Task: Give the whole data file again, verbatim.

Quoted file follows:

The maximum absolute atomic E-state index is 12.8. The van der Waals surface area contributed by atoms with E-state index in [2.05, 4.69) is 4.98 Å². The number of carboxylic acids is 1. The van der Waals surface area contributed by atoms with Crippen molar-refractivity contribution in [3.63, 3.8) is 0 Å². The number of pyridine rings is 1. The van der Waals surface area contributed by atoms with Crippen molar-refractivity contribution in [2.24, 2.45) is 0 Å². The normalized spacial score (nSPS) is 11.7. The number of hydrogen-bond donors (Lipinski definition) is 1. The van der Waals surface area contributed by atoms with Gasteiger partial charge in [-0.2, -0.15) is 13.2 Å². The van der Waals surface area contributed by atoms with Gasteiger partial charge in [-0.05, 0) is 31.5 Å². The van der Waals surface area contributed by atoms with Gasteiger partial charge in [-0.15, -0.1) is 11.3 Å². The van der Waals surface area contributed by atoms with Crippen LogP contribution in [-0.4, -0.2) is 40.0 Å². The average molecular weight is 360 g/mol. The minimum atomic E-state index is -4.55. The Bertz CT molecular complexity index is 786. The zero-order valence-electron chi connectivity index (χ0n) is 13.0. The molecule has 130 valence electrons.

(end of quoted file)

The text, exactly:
The maximum absolute atomic E-state index is 12.8. The van der Waals surface area contributed by atoms with E-state index in [2.05, 4.69) is 4.98 Å². The number of carboxylic acids is 1. The van der Waals surface area contributed by atoms with Crippen molar-refractivity contribution in [3.63, 3.8) is 0 Å². The number of pyridine rings is 1. The van der Waals surface area contributed by atoms with Crippen molar-refractivity contribution in [2.24, 2.45) is 0 Å². The normalized spacial score (nSPS) is 11.7. The number of hydrogen-bond donors (Lipinski definition) is 1. The van der Waals surface area contributed by atoms with Gasteiger partial charge in [-0.2, -0.15) is 13.2 Å². The van der Waals surface area contributed by atoms with Gasteiger partial charge in [-0.05, 0) is 31.5 Å². The van der Waals surface area contributed by atoms with Gasteiger partial charge in [-0.15, -0.1) is 11.3 Å². The van der Waals surface area contributed by atoms with Crippen LogP contribution in [-0.4, -0.2) is 40.0 Å². The average molecular weight is 360 g/mol. The minimum atomic E-state index is -4.55. The Bertz CT molecular complexity index is 786. The zero-order valence-electron chi connectivity index (χ0n) is 13.0. The molecule has 130 valence electrons.